California: Beware the Green Goblin—aka Harmful Algal Blooms

The Green Goblin is back. Not the Stan Lee supervillain, but something much more insidious and harmful: outbreaks of toxic green algae in waterways throughout the United States. 

Peg McAloon via Wisconsin DNR

Harmful algal blooms, or HABs, are not just smelly and gross-looking. HABs pose serious human health risks, kill pets and other animals that ingest them, harm aquatic ecosystems, contaminate drinking water, and prevent the use of rivers and lakes for swimming, boating, and other uses. HABs are also a growing problem globally and one which the United States is woefully behind in tackling. In fact, the U.S. Environmental Protection Agency (EPA) does not even have a national HABs tracking and reporting system so that people can see if their favorite waterway poses a danger, despite HAB outbreaks occurring in all 50 states.

In response, NRDC put together a national database based on state-reported HAB outbreaks over the last 12 years. With this map, you can see whether your favorite lake or river has suffered from HABs and learn what your state is doing to address this problem. Our review indicates that no state agency is doing all they should to tackle these outbreaks, so we’ve also provided this link to ask your governor to do more.

Like many pollution problems, harmful algae blooms often hit the hardest in under-resourced communities and communities with large populations of people of color. One of the most notorious HAB outbreaks occurred in Lake Erie in 2014, shutting down the water system for the city of Toledo, Ohio, for several days. More than a quarter of Toledo’s population are Black and more than a quarter live in poverty. HAB outbreaks in Lake Erie continue to this day. While EPA has recently provided funds to install trash-collection devices around the lake, Toledo’s mayor notes that those devices do not address the toughest issue facing Lake Erie and Maumee River. “Look, it’ll be a good thing if there’s less plastic and bottles and such in Lake Erie,” Mayor Kapszukiewicz says. “But the water turns green because of agricultural runoff.”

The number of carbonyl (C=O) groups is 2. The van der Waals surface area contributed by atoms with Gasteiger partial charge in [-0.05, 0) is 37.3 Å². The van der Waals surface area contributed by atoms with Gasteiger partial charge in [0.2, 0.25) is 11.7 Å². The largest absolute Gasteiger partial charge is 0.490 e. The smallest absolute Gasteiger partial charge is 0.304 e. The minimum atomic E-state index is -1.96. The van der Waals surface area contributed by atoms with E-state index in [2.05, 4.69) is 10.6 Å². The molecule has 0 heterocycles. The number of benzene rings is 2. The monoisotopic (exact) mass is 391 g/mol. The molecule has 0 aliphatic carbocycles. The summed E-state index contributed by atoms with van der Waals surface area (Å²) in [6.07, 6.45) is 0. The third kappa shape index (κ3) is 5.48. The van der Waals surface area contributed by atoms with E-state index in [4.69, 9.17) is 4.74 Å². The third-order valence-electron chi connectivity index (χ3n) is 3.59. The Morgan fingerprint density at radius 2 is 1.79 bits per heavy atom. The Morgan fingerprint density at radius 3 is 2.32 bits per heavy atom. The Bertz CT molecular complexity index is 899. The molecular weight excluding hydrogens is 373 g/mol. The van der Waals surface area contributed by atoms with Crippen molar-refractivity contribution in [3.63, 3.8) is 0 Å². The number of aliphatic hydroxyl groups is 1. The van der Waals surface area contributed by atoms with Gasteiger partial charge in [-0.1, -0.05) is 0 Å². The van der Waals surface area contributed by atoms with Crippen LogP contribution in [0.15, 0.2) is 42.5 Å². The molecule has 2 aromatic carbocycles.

Like Lake Erie, the Klamath Basin, straddling California and Oregon, has had an ongoing HAB problem for many years that threatens the health of people who use the Klamath River. The Klamath is home to several Indigenous tribes—including the Hoopa Valley, Yurok, and Karuk—that rely on a healthy watershed for fishing and cultural needs. Toxic water quality in the Klamath stems from multiple causes, but is particularly bad due to the presence of PacifiCorp’s dams, which create warm, stagnant pools for algae to develop and thrive. Federal and state environmental agencies were slow to do anything about the Klamath Basin HABs, leading the Klamath Basin tribes to develop the first water quality standards for microcystins—the toxins in cyanobacteria that cause the harmful health effects of HABs. Now, the tribes are key supporters of the cooperative effort to remove the lower four Klamath River dams and restore the health of the River.